Ok. Looks like components will be allocated from pool by one at time, becouse binded to objects by ref. So why not to make a pools by segmented arrays that not need to be reallocated on enlarging and also can drop segments without move a content in case its segment complitelly free? Also it can have a queque of deleted slots to O(1) search a slot for reuse in fragmentated pool.

13 minutes ago, mychii said:

I think it's pretty clear; to free space.

To reuse a slots from same pool or to srink a pool? First can be done without defragmentation, second have no any sence on realtime systems.

16 minutes ago, mychii said:

If you're talking about the vector itself, again, this does not matter. Whether I it will reallocate due to growth or whatever, the objects in the buffer will move, because of my defragmenter.

By best practicles of realtime software it have to avoid dynamic memory reallocations and have all required memory on hands anytime. If you have enought buffers/pools size allocated on start it no any needs to shrink it. Also in case it not enought space in any buffer system is already broken , becouse it mean that system can not process data at time and is not a realtime system anymore, regardless is it able or unable to enlarge buffers (for "soft" realtime it applicable only partially, so enlarging buffers by adding new segments to pool may help reanimate system on some cases). Also realtime systems have to avoid operations with unpredicable time like defragmentations, GC and so on to be a realtime.

28 minutes ago, mychii said:

It will still have a chance to access an invalid object in the buffer, cause my defragmenter probably moved it already.

It is same problem - object moved while have a refs/indexes that point to it old location that became invalid. It is only two ways to renew a pointers. First way is to build pointers map walking from root using a full RTTI data before defrgmentation just like Java or C# "stop-the -world" GC defragmentator do. It have no any sence especially for realtime system, becouse after it you may start to defrag again heap that has been used to build map.. Second way is to keep in objects addresses of all refs to it anytime (2-way pointers), and update it on reallocations of object. It very powerfull method that also required for many other purposes, like automatic nulling/removing from lists refs to object that destroyed/selfdestroyed while it have active refs, O(1) check is object allready exists in specific predefined role list and so on. But usually full implementation of 2-way is complete overkill, becouse for most classes list of refs and roles of its known and also number of refs can be limited by its known role refs.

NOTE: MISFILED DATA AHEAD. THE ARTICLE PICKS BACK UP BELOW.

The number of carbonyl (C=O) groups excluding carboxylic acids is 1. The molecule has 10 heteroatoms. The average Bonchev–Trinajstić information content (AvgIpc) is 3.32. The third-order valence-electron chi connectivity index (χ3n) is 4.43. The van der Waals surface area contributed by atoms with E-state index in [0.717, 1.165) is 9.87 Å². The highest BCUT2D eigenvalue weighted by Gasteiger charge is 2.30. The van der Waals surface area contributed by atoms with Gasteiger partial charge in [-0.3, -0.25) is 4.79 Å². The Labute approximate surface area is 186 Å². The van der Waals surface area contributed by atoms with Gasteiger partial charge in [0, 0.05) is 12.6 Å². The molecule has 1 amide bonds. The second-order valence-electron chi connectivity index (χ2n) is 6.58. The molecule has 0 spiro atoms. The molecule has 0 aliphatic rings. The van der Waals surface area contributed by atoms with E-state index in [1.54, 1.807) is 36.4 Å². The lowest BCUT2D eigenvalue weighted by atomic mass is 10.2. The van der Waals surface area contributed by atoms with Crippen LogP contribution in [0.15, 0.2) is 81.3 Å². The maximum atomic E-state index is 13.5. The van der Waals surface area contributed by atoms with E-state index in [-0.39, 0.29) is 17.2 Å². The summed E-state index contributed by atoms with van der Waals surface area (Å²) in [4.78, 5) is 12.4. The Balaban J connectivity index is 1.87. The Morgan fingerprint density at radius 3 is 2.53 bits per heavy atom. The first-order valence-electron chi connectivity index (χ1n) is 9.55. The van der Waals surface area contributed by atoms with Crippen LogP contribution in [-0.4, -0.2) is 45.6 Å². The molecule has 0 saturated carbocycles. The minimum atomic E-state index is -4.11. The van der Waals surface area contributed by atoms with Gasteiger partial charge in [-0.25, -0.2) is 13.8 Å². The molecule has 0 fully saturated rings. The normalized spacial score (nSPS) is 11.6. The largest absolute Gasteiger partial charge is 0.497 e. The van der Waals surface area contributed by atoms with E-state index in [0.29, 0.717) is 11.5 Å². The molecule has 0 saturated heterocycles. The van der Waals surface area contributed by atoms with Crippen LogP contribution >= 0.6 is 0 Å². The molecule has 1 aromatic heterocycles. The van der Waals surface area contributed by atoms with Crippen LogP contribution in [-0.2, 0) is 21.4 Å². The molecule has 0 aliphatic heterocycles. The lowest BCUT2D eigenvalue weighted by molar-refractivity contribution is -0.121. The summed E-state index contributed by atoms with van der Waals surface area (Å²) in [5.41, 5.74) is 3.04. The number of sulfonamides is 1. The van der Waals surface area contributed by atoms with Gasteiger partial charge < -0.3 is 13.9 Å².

42 minutes ago, mychii said:

Might probably end up doing another round for it after all. 

Really it thing that usually better to do on start and do it universally, becouse it save many many screens of code, that use containers and especially 2-way ptrs into it.

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Posted (edited)
2 hours ago, Fulcrum.013 said:

Ok. Looks like components will be allocated from pool by one at time, becouse binded to objects by ref. So why not to make a pools by segmented arrays that not need to be reallocated on enlarging and also can drop segments without move a content in case its segment complitelly free? Also it can have a queque of deleted slots to O(1) search a slot for reuse in fragmentated pool.

I think we're talking a different layer. This is like talking about std::vector that I hope can work on top of my memory allocation right now, asking how to use custom STL allocator using indirect memory access. Don't get me wrong though I like your idea, I am probably even just gonna use stack-based data structure for it, but that component thing I explained is just an example of how I will utilize the memory allocation under-the-hood for it, but not how these components will be handled/structured like this.

Quote

To reuse a slots from same pool or to srink a pool? First can be done without defragmentation, second have no any sence on realtime systems.